2.1. Were inclusion/exclusion criteria specified (e.g., risk, point in disease progression, diagnostic or prognosis criteria), and with sufficient detail and without omitting criteria critical to the study? Yes
  2.2. Were criteria applied equally to all study groups? Yes
  2.3. Were health, demographics, and other characteristics of subjects described? No
  2.4. Were the subjects/patients a representative sample of the relevant population? ???
3. Were study groups comparable? ???
  3.1. Was the method of assigning subjects/patients to groups described and unbiased? (Method of randomization identified if RCT) Yes
  3.2. Were distribution of disease status, prognostic factors, and other factors (e.g., demographics) similar across study groups at baseline? ???
  3.3. Were concurrent controls or comparisons used? (Concurrent preferred over historical control or comparison groups.) Yes
  3.4. If cohort study or cross-sectional study, were groups comparable on important confounding factors and/or were preexisting differences accounted for by using appropriate adjustments in statistical analysis? N/A
  3.5. If case control study, were potential confounding factors comparable for cases and controls? (If case series or trial with subjects serving as own control, this criterion is not applicable.) ???
  3.6. If diagnostic test, was there an independent blind comparison with an appropriate reference standard (e.g., "gold standard")? N/A
4. Was method of handling withdrawals described? N/A
  4.1. Were follow-up methods described and the same for all groups? N/A
  4.2. Was the number, characteristics of withdrawals (i.e., dropouts, lost to follow up, attrition rate) and/or response rate (cross-sectional studies) described for each group? (Follow up goal for a strong study is 80%.) N/A
  4.3. Were all enrolled subjects/patients (in the original sample) accounted for? N/A
  4.4. Were reasons for withdrawals similar across groups? N/A
  4.5. If diagnostic test, was decision to perform reference test not dependent on results of test under study? N/A
5. Was blinding used to prevent introduction of bias? Yes
  5.1. In intervention study, were subjects, clinicians/practitioners, and investigators blinded to treatment group, as appropriate? N/A
  5.2. Were data collectors blinded for outcomes assessment? (If outcome is measured using an objective test, such as a lab value, this criterion is assumed to be met.) N/A
  5.3. In cohort study or cross-sectional study, were measurements of outcomes and risk factors blinded? N/A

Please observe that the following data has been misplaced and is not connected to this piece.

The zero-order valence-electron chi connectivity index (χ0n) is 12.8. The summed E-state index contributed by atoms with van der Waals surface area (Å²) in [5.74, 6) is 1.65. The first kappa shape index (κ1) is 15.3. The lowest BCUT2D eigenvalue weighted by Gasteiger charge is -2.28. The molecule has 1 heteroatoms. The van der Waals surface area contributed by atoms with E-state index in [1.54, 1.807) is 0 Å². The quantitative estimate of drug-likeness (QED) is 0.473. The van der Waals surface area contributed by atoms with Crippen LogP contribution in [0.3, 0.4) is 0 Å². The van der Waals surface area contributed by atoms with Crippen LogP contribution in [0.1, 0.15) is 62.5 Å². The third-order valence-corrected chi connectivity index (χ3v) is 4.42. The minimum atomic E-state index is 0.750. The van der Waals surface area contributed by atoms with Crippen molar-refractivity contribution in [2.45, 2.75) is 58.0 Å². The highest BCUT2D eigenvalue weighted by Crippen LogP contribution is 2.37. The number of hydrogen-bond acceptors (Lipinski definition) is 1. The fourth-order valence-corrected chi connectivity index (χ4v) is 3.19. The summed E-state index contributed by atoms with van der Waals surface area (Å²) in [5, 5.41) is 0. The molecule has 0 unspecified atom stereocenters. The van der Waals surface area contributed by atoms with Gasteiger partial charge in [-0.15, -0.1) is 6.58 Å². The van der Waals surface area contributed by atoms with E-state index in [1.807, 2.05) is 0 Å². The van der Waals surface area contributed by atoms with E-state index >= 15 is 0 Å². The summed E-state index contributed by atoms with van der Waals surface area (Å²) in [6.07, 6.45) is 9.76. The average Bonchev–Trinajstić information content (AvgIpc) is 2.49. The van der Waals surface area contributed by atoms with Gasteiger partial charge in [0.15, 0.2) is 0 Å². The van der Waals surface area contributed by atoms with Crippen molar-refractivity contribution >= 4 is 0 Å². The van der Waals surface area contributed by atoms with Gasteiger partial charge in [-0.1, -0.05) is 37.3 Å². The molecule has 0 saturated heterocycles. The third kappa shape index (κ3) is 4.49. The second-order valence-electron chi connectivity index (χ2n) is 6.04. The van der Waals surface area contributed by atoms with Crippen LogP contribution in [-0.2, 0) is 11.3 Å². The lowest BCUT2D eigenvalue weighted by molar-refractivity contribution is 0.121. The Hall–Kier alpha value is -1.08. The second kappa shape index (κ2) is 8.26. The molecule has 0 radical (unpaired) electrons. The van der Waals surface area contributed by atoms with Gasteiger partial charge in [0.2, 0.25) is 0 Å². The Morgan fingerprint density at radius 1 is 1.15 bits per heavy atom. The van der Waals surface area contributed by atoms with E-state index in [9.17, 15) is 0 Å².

5.4. In case control study, was case definition explicit and case ascertainment not influenced by exposure status? Yes
  5.5. In diagnostic study, were test results blinded to patient history and other test results? N/A
6. Were intervention/therapeutic regimens/exposure factor or procedure and any comparison(s) described in detail? Were interveningfactors described? Yes
  6.1. In RCT or other intervention trial, were protocols described for all regimens studied? Yes
  6.2. In observational study, were interventions, study settings, and clinicians/provider described? N/A
  6.3. Was the intensity and duration of the intervention or exposure factor sufficient to produce a meaningful effect? Yes
  6.4. Was the amount of exposure and, if relevant, subject/patient compliance measured? N/A
  6.5. Were co-interventions (e.g., ancillary treatments, other therapies) described? N/A
  6.6. Were extra or unplanned treatments described? N/A
  6.7. Was the information for 6.4, 6.5, and 6.6 assessed the same way for all groups? Yes
  6.8. In diagnostic study, were details of test administration and replication sufficient? N/A
7. Were outcomes clearly defined and the measurements valid and reliable? Yes
  7.1. Were primary and secondary endpoints described and relevant to the question? Yes
  7.2. Were nutrition measures appropriate to question and outcomes of concern? Yes
  7.3. Was the period of follow-up long enough for important outcome(s) to occur? Yes
  7.4. Were the observations and measurements based on standard, valid, and reliable data collection instruments/tests/procedures? Yes
  7.5. Was the measurement of effect at an appropriate level of precision? Yes
  7.6. Were other factors accounted for (measured) that could affect outcomes? Yes
  7.7. Were the measurements conducted consistently across groups? Yes
8. Was the statistical analysis appropriate for the study design and type of outcome indicators? Yes
  8.1. Were statistical analyses adequately described and the results reported appropriately? Yes
  8.2. Were correct statistical tests used and assumptions of test not violated? Yes
  8.3. Were statistics reported with levels of significance and/or confidence intervals? Yes
  8.4. Was "intent to treat" analysis of outcomes done (and as appropriate, was there an analysis of outcomes for those maximally exposed or a dose-response analysis)? N/A
  8.5. Were adequate adjustments made for effects of confounding factors that might have affected the outcomes (e.g., multivariate analyses)? N/A
  8.6. Was clinical significance as well as statistical significance reported? Yes
  8.7. If negative findings, was a power calculation reported to address type 2 error? No
9. Are conclusions supported by results with biases and limitations taken into consideration? Yes
  9.1. Is there a discussion of findings? Yes
  9.2. Are biases and study limitations identified and discussed? Yes
10. Is bias due to study's funding or sponsorship unlikely? Yes
  10.1. Were sources of funding and investigators' affiliations described? Yes
  10.2. Was the study free from apparent conflict of interest? Yes